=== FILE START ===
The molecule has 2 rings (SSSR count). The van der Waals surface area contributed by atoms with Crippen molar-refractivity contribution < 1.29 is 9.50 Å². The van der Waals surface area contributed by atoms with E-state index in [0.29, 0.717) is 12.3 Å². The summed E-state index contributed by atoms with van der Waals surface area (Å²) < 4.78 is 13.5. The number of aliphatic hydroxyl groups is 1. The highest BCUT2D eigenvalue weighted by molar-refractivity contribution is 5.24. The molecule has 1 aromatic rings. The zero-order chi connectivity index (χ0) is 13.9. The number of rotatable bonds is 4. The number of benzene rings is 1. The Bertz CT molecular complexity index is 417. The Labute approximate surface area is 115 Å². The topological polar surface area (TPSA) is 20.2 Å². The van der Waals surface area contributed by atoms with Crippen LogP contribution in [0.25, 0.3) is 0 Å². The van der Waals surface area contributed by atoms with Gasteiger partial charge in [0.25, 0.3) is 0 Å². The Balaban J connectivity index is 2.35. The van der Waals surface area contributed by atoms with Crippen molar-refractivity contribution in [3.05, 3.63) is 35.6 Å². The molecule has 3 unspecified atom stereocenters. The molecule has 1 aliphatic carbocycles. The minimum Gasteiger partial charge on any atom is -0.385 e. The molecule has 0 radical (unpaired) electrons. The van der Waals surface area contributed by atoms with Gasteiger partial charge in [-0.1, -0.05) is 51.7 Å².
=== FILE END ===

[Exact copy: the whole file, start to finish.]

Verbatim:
The molecule has 2 rings (SSSR count). The van der Waals surface area contributed by atoms with Crippen molar-refractivity contribution < 1.29 is 9.50 Å². The van der Waals surface area contributed by atoms with E-state index in [0.29, 0.717) is 12.3 Å². The summed E-state index contributed by atoms with van der Waals surface area (Å²) < 4.78 is 13.5. The number of aliphatic hydroxyl groups is 1. The highest BCUT2D eigenvalue weighted by molar-refractivity contribution is 5.24. The molecule has 1 aromatic rings. The zero-order chi connectivity index (χ0) is 13.9. The number of rotatable bonds is 4. The number of benzene rings is 1. The Bertz CT molecular complexity index is 417. The Labute approximate surface area is 115 Å². The topological polar surface area (TPSA) is 20.2 Å². The van der Waals surface area contributed by atoms with Crippen LogP contribution in [0.25, 0.3) is 0 Å². The van der Waals surface area contributed by atoms with Gasteiger partial charge in [0.25, 0.3) is 0 Å². The Balaban J connectivity index is 2.35. The van der Waals surface area contributed by atoms with Crippen molar-refractivity contribution in [3.05, 3.63) is 35.6 Å². The molecule has 3 unspecified atom stereocenters. The molecule has 1 aliphatic carbocycles. The minimum Gasteiger partial charge on any atom is -0.385 e. The molecule has 0 radical (unpaired) electrons. The van der Waals surface area contributed by atoms with Gasteiger partial charge in [-0.1, -0.05) is 51.7 Å².